Once you start Social Security it becomes a lot harder to justify doing Roth conversions unless your income is so high that the maximum amount of your Social Security will already be taxed.

You also need to consider your state taxes.

One thing to keep in mind is that many people will be dealing with federal tax rates of 12,22, and 24 percent which will revert to 15, 25, and 28 percent in 2026. Doing Roth conversion in the 12 or 15 percent tax bracket is a straightforward choice but once you get to the 22% or higher tax brackets it is also very important to keep in mind just how much you might be saving. If you are mainly dealing with a maximum range of 22 to 28 percent that is only a 6% difference. When you are planning out over decades there are so many unknowns that to me 6% is not enough to make it a deciding factor in big decisions.

If you see scenarios where you could be above the 24% federal tax bracket in retirement then you might want to get good estate planning which would include a plan for doing any Roth conversions which make sense for estate planning purposes.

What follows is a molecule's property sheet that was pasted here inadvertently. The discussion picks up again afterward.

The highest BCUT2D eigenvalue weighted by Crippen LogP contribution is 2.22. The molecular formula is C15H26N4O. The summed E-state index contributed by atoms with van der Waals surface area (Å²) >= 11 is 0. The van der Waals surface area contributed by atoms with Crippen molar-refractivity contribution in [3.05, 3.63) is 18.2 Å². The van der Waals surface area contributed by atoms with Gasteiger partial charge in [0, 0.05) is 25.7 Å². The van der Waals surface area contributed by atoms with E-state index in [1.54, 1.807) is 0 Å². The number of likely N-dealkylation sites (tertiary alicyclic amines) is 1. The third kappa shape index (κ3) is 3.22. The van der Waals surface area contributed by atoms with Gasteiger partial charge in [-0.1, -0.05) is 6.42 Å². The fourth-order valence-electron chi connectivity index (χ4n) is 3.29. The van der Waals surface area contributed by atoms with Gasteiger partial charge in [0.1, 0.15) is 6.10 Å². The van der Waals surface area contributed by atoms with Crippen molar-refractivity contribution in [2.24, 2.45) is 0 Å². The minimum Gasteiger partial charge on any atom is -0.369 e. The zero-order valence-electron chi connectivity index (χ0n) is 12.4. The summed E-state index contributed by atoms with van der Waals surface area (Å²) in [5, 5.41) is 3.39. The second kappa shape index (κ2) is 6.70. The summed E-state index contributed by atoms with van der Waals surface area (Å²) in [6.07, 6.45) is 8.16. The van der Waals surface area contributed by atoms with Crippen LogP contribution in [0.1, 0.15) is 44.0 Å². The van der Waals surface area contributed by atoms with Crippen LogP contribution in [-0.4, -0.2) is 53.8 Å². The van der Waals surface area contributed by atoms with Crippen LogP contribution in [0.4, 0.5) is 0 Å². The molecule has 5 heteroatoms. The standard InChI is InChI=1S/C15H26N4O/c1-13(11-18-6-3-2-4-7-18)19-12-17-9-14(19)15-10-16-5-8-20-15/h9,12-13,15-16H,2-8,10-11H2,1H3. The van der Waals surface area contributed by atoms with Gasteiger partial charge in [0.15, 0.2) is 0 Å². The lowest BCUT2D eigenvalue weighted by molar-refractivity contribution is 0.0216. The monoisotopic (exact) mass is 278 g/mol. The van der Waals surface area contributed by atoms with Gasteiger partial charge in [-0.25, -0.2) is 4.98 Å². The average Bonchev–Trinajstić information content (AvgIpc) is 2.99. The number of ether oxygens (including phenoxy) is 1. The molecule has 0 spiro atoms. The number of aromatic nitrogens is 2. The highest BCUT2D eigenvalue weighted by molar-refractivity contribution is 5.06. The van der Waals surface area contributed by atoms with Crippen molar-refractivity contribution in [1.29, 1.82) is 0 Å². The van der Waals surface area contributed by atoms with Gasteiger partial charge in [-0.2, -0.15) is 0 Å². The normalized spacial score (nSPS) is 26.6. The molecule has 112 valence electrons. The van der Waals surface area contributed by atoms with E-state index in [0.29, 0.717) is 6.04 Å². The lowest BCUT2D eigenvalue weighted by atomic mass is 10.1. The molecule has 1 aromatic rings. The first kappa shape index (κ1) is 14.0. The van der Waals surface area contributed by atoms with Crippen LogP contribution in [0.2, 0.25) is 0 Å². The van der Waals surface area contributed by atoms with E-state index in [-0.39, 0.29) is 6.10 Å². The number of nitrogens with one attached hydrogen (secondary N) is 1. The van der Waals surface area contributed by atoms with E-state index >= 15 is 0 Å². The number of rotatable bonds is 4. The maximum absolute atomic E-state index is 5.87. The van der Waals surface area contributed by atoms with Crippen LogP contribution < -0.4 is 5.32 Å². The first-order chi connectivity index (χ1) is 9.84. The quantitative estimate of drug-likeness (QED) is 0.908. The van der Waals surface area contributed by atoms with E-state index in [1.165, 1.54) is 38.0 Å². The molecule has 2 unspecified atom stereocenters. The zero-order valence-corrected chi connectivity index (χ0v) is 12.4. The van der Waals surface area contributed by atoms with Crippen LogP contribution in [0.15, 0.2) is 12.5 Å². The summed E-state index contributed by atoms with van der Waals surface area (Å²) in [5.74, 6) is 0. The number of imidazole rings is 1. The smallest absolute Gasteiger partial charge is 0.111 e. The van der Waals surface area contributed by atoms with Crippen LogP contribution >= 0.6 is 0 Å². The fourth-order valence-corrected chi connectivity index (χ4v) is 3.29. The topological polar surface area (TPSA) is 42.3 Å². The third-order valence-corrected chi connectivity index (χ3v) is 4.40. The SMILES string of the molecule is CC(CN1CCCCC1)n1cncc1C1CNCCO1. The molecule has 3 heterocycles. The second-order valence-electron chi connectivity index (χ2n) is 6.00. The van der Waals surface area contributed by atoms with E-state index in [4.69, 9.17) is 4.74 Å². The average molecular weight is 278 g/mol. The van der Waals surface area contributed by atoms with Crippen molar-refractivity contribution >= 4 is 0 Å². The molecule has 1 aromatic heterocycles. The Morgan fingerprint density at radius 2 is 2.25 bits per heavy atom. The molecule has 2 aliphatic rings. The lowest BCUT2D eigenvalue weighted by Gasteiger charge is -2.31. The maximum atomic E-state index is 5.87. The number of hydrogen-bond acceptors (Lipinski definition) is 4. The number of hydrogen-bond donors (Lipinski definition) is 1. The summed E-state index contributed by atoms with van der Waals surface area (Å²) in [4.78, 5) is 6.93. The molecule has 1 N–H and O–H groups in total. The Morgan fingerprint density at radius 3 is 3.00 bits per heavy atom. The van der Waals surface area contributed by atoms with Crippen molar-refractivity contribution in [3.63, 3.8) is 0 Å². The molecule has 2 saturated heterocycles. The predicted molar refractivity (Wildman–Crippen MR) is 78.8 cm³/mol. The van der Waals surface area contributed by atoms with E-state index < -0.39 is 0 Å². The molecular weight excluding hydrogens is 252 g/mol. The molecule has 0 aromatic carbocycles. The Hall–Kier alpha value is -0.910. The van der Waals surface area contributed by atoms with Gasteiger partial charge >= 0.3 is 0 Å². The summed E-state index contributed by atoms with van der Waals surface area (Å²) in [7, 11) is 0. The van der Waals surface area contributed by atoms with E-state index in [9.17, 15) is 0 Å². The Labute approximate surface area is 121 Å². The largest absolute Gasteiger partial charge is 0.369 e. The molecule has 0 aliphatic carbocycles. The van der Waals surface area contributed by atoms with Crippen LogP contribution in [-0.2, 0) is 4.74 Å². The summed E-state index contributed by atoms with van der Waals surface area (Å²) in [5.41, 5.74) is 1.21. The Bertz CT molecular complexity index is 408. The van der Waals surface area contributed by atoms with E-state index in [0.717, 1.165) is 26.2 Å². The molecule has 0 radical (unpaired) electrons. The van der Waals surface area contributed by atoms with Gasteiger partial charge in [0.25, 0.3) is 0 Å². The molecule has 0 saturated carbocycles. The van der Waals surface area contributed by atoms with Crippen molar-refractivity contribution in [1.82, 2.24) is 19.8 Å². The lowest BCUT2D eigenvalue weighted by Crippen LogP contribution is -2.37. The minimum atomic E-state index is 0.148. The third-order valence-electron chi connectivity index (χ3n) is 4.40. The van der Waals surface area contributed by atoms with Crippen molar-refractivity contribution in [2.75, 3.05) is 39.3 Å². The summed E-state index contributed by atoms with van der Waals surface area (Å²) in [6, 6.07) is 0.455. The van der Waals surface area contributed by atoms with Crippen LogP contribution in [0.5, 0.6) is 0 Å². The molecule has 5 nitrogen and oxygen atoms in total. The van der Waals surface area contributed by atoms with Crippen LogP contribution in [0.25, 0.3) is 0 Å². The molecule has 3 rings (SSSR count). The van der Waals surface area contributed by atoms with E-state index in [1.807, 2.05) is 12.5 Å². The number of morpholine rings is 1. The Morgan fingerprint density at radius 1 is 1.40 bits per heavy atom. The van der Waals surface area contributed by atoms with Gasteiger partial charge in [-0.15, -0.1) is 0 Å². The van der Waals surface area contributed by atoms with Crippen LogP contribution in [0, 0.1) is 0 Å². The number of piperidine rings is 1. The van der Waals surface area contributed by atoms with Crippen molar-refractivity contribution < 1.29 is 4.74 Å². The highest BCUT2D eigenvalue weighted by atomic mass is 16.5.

retire now or keep working?
You did not give a lot of details about things like your expenses but your post seems to imply that you would easily be financially fine if you retired today.

Assuming that is the case you may have the wrong focus on looking at taxes when you ask the question about if you should keep working.

While paying taxes is never fun they really do not matter since your big question is really to figure out how to leave the most money to your estate someday.

If leaving a large estate is important to you then the question of "If I work another year will I leave a larger estate?" is an easy answer since you should work longer if you want to leave a larger estate.

Personally while I want whatever is left over to go to my heirs my real goal is to be able to support myself and have a good time if I live to be 95+ years old without running out of money. I retired when I had enough for that, but that is just me.
Last edited by Watty on Sun Feb 11, 2024 9:11 am, edited 1 time in total.
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Cyan
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Re: retire now or keep working?

Post by Cyan »

Two simplified (of many possible) scenarios for comparison . . .
  • Both retire and pay taxes on Roth conversions now - salaries lowered to zero.